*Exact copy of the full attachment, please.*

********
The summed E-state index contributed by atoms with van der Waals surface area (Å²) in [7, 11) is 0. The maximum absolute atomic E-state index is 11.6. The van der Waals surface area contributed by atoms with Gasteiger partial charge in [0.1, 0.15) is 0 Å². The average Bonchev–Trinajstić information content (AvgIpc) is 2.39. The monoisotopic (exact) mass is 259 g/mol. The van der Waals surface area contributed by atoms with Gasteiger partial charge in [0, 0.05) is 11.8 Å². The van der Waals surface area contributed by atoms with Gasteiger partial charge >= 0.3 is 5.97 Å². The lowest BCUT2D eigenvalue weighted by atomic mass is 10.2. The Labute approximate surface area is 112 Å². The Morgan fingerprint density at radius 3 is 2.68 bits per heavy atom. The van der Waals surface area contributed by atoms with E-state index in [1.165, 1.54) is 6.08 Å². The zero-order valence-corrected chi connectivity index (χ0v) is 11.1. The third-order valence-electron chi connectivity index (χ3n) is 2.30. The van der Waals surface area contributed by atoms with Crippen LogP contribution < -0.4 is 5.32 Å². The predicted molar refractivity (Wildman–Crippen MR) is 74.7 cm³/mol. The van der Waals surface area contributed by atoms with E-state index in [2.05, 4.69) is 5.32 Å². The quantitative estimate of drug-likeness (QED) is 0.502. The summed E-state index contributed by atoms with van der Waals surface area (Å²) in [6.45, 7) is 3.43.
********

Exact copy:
The summed E-state index contributed by atoms with van der Waals surface area (Å²) in [7, 11) is 0. The maximum absolute atomic E-state index is 11.6. The van der Waals surface area contributed by atoms with Gasteiger partial charge in [0.1, 0.15) is 0 Å². The average Bonchev–Trinajstić information content (AvgIpc) is 2.39. The monoisotopic (exact) mass is 259 g/mol. The van der Waals surface area contributed by atoms with Gasteiger partial charge in [0, 0.05) is 11.8 Å². The van der Waals surface area contributed by atoms with Gasteiger partial charge >= 0.3 is 5.97 Å². The lowest BCUT2D eigenvalue weighted by atomic mass is 10.2. The Labute approximate surface area is 112 Å². The Morgan fingerprint density at radius 3 is 2.68 bits per heavy atom. The van der Waals surface area contributed by atoms with E-state index in [1.165, 1.54) is 6.08 Å². The zero-order valence-corrected chi connectivity index (χ0v) is 11.1. The third-order valence-electron chi connectivity index (χ3n) is 2.30. The van der Waals surface area contributed by atoms with Crippen LogP contribution < -0.4 is 5.32 Å². The predicted molar refractivity (Wildman–Crippen MR) is 74.7 cm³/mol. The van der Waals surface area contributed by atoms with E-state index in [2.05, 4.69) is 5.32 Å². The quantitative estimate of drug-likeness (QED) is 0.502. The summed E-state index contributed by atoms with van der Waals surface area (Å²) in [6.45, 7) is 3.43.